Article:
Toyota launched its boxy “e-palette” multi-purpose concept vehicle last fall with a somewhat unorthodox business partner working to help them develop it. I say “unorthodox” because Toyota didn’t partner another automaker on this one. No, for this project, Toyota partnered up with SoftBank. In hindsight, that was probably a smart move– because five more automakers have decided to invest in the joint venture, as well.

In a rare joint statement, Japanese automakers Suzuki, Mazda, Subaru, Isuzu, and Daihatsu will each invest 57.1 million yen ($530,620) in the venture– called “Monet”– in exchange for 2% of the Toyota/SoftBank company. SoftBank and Toyota will each retain their 35% stakes in the company, which is now capitalized at $26.6 million, while Honda retains its own 10% stake after another investment earlier in the year.

The idea behind the Monet platform is pretty novel. It’s an autonomous van-like vehicle that can be outfitted by businesses to serve as mobile retail locations, which means that your favorite taco truck, pizzeria, shoe store, tailor, or bookstore could, one day, come to you– maybe even on demand. You could easily imagine a service like that displacing Best Buy as Amazon’s de-facto showroom by bringing products like shoes that still usually require evaluations of fitment and comfort before purchase directly to clients’ homes or businesses. They could even collect payment right there, in the same way self-checkout stands at big box stores already do.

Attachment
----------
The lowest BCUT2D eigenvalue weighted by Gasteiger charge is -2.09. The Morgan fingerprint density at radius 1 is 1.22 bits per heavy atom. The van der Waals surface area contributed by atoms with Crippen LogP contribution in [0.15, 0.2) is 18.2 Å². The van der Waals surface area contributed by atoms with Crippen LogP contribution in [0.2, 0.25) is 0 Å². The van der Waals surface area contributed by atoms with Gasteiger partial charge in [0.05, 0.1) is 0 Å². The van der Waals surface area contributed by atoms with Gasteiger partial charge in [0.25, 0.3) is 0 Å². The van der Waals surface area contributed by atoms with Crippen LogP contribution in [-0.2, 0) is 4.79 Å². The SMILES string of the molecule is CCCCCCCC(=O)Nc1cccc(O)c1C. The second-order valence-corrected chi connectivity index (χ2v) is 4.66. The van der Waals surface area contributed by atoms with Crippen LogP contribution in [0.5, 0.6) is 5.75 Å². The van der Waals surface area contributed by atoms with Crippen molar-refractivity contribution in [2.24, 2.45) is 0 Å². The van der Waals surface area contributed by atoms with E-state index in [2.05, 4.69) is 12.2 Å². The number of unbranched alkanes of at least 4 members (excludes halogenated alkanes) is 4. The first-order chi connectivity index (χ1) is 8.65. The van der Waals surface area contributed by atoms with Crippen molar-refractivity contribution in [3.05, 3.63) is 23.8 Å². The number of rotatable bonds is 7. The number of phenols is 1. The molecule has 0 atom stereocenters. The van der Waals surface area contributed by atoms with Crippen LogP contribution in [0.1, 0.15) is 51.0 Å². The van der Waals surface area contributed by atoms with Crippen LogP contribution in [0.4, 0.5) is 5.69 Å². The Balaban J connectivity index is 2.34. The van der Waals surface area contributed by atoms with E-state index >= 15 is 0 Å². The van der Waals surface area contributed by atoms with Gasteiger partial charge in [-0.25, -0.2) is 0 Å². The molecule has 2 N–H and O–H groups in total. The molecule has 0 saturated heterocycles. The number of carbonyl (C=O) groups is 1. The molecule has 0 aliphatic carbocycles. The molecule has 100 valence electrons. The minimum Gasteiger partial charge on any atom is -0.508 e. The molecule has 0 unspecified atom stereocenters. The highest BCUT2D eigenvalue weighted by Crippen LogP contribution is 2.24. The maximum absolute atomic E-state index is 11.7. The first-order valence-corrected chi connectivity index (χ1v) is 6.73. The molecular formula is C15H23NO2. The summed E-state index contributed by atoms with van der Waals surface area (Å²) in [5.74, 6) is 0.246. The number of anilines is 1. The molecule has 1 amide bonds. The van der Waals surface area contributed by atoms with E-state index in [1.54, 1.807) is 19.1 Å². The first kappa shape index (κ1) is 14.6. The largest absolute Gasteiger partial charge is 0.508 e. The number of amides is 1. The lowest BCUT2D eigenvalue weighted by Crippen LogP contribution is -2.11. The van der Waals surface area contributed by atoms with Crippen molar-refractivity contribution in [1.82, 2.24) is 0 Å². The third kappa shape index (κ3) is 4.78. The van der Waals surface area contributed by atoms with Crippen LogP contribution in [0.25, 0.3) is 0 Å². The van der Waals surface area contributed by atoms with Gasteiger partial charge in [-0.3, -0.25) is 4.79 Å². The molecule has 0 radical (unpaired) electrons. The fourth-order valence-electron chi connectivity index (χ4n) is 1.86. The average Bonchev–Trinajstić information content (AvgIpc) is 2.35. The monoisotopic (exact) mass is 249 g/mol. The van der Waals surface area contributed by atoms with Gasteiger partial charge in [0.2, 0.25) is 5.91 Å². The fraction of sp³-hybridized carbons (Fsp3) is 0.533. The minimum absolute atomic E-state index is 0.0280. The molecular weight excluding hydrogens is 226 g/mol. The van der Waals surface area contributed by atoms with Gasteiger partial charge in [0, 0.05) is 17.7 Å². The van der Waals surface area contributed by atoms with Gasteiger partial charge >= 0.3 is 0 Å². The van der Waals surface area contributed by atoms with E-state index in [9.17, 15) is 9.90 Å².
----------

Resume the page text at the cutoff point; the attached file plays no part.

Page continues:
That’s how I’m seeing this thing, anyway– what about you? Are these little mobile transport and retail pods something you’d welcome out on the road and in your neighborhood, or this a step too towards a future that’s all about selling you stuff? Let us know your take on Toyota’s Monet in the comments section at the bottom of the page.


Monet Technologies Autonomous Car Platform

Source | Images: Monet, via Engadget, Reuters.